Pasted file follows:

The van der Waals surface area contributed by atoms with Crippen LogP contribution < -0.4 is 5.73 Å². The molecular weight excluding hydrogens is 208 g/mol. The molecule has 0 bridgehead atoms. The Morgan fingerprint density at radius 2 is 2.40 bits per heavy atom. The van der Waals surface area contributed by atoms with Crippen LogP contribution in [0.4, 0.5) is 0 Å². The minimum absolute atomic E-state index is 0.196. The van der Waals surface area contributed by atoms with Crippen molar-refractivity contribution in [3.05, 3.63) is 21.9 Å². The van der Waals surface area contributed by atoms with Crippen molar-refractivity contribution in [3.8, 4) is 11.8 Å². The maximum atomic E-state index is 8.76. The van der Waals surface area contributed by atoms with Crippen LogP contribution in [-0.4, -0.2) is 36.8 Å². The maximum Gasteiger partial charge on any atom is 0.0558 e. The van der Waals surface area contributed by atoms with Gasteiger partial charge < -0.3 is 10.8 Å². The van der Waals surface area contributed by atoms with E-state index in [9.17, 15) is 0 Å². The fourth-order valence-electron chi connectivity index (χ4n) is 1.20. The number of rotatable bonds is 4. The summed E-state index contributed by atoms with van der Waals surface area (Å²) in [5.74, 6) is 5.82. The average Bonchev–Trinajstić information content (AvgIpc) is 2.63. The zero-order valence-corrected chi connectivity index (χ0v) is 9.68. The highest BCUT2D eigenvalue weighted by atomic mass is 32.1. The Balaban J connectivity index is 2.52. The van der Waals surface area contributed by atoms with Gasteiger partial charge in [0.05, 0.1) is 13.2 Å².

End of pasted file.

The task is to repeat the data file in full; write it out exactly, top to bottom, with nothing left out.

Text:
The van der Waals surface area contributed by atoms with Crippen LogP contribution < -0.4 is 5.73 Å². The molecular weight excluding hydrogens is 208 g/mol. The molecule has 0 bridgehead atoms. The Morgan fingerprint density at radius 2 is 2.40 bits per heavy atom. The van der Waals surface area contributed by atoms with Crippen LogP contribution in [0.4, 0.5) is 0 Å². The minimum absolute atomic E-state index is 0.196. The van der Waals surface area contributed by atoms with Crippen molar-refractivity contribution in [3.05, 3.63) is 21.9 Å². The van der Waals surface area contributed by atoms with Crippen molar-refractivity contribution in [3.8, 4) is 11.8 Å². The maximum atomic E-state index is 8.76. The van der Waals surface area contributed by atoms with Crippen LogP contribution in [-0.4, -0.2) is 36.8 Å². The maximum Gasteiger partial charge on any atom is 0.0558 e. The van der Waals surface area contributed by atoms with Gasteiger partial charge < -0.3 is 10.8 Å². The van der Waals surface area contributed by atoms with E-state index in [9.17, 15) is 0 Å². The fourth-order valence-electron chi connectivity index (χ4n) is 1.20. The number of rotatable bonds is 4. The summed E-state index contributed by atoms with van der Waals surface area (Å²) in [5.74, 6) is 5.82. The average Bonchev–Trinajstić information content (AvgIpc) is 2.63. The zero-order valence-corrected chi connectivity index (χ0v) is 9.68. The highest BCUT2D eigenvalue weighted by atomic mass is 32.1. The Balaban J connectivity index is 2.52. The van der Waals surface area contributed by atoms with Gasteiger partial charge in [0.05, 0.1) is 13.2 Å².